MotoMojo: Electronic Suspension

Oct 07, 2016 View Comments by

Electronics have gotten into almost everything, and we can expect even more integration of microchips into our daily lives in the future. Light weight, instantaneous response, compact size, and relatively low cost have driven this revolution.

Motorcycle manufacturers have followed the auto industry, introducing electronic controls for ignition systems, electronic fuel injection, ABS, and now suspension. These chassis systems provide a greater amount of control for improved cornering, acceleration, braking performance, and comfort.

Defining the Systems
There are several loose categories of electronically controlled suspensions (ECS). Active suspension “actively” controls vertical wheel movement relative to the chassis, as compared to passive suspension, which moves entirely in reaction to the road surface. Electronic suspensions are generally divided into pure active, adaptive, and semi-active.

esa-2True active suspension uses hydraulic rams to directly control wheel travel by lifting it for a bump or pushing down into a low spot, while maintaining as level a vehicle as possible. A true semi-active system utilizes electronically controlled valves in the suspension components to make damping changes in milliseconds. An onboard microprocessor uses sensors to measure input data to control active and semi-active suspensions. Currently, it is too costly and requires too much weight to operate true active systems for motorcycles.

ECS systems work by attaching small servomotors to the fork and shock adjusters. These servos vary damping (and in some cases preload) to a rider-selected mode. Adaptive suspensions vary shock absorber damping rates to “adapt” to road or riding conditions. Unfortunately, the slow response time (tenths of a second—as opposed to milliseconds) limits the action to general riding conditions rather than specific bumps.

Several motorcycle manufacturers have introduced semi-active ECS. One of the first was BMW, with its electronic suspension adjustment (ESA) system on the K 1200 S. This optional feature enables the rider to adapt the motorcycle chassis to riding style, load, and road conditions. Using a button on the left handlebar, the rider can vary preload and damping characteristics of the front and rear suspension. On the R 1200 GS, ride height can be adjusted for terrain conditions.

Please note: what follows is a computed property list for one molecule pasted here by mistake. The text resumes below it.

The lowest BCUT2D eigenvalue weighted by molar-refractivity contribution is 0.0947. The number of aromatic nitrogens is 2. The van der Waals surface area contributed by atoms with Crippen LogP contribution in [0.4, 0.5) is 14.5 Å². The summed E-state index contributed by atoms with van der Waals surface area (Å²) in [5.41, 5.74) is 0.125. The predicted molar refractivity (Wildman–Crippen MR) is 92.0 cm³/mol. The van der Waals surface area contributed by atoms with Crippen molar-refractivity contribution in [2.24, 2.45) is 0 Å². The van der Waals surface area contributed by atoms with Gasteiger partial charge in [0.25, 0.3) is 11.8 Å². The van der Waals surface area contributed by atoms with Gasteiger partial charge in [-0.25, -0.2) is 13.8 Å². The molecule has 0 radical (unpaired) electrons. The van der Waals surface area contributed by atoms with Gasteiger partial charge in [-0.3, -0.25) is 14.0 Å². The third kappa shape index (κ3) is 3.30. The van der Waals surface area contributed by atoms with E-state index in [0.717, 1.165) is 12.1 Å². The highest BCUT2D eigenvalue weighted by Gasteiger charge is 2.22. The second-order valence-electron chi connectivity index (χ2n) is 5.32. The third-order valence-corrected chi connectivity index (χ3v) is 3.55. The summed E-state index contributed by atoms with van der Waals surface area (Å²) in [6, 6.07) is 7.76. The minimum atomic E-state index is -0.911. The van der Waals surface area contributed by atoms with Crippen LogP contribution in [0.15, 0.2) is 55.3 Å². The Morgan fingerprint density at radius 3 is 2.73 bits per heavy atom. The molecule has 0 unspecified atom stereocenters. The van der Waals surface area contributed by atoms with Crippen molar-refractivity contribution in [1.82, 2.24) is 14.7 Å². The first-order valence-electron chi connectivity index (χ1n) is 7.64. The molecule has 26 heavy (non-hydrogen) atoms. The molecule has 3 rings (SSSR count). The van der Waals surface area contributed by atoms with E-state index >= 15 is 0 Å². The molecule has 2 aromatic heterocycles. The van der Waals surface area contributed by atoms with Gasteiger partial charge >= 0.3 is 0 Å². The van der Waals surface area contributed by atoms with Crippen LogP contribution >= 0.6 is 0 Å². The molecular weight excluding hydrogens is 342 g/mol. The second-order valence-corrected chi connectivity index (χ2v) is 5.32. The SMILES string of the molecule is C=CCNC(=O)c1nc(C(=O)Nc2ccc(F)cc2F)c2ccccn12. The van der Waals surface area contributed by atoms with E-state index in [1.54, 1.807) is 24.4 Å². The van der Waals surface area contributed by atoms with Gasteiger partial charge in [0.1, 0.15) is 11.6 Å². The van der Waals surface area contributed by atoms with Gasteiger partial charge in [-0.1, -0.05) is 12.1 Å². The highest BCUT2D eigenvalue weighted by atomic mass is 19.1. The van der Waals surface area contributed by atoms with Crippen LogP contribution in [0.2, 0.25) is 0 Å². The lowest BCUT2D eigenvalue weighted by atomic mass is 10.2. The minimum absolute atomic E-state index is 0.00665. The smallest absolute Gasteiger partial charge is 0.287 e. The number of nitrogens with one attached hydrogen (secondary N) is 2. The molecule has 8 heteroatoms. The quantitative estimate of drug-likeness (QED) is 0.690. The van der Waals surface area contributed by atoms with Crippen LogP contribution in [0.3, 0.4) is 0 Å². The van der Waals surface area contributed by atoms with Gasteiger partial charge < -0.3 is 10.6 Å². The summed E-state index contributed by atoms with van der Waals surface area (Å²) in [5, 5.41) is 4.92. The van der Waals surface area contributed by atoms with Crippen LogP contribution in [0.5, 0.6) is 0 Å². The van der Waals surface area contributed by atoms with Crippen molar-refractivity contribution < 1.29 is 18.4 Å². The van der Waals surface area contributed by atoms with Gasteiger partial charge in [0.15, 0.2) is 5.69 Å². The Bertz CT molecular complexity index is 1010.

electronic suspensionBMW uses sensors to measure front and rear suspension position, along with the rate the suspension is moving up and down. Information from the ABS wheel speed sensors and the lean-angle sensor also help the computer decide how to adjust the damping control valves in the fork and rear shock. A stepper motor varies shock control valve opening to vary damping rates. The goal of the system is to be transparent. Once set properly for conditions, you are unlikely to notice its operation.

Ducati was another pioneer. Ducati Skyhook Suspension (DSS) uses four accelerometers to detect vertical velocities, and this information is fed into the computer, to be used by the Skyhook algorithm. It also relies on data from the ABS and traction control systems to calculate damping settings. Yamaha introduced ECS on the FJR1300ES. The system adjusts fork damping along with damping and spring preload at the rear shock. Four preload settings are available. With each, three damping settings are available. Riders can then adjust damping from three firmer to three softer.

Several years ago, Öhlins launched the first electronically controlled (EC) shock absorber for the hypersport motorcycle segment. This Mechatronic shock, designed for the Kawasaki ZX-10R, was the first-ever for a motorcycle that wasn’t manufactured with ECS. There are now several aftermarket manufacturers providing suspension components that can replace OEM shocks and are compatible with the existing electronic controls. Among these are Tractive and Wilbers.


Magnetorheological Damping
Another method of controlling shock absorbers is magnetorheological damping, developed by Delphi Automotive under the name MagneRide for General Motors. The shock fluid contains metallic particles, and an onboard computer rapidly adjusts the shock’s damping characteristics by varying current flow into the shock’s magnetic flux. This causes tiny metal particles in the fluid to change alignment, which varies effective fluid viscosity, thereby changing compression and rebound rates without changing the orifices.

This method may soon see use in motorcycles. Future electronic systems are likely to adjust ride height in anticipation of hard braking to keep the bike stable and to allow easier turn-in, along with a host of other features that we haven’t even imagined yet.

Text: Ken Freund
Photography: Ken Freund, Öhlins, and Touratech


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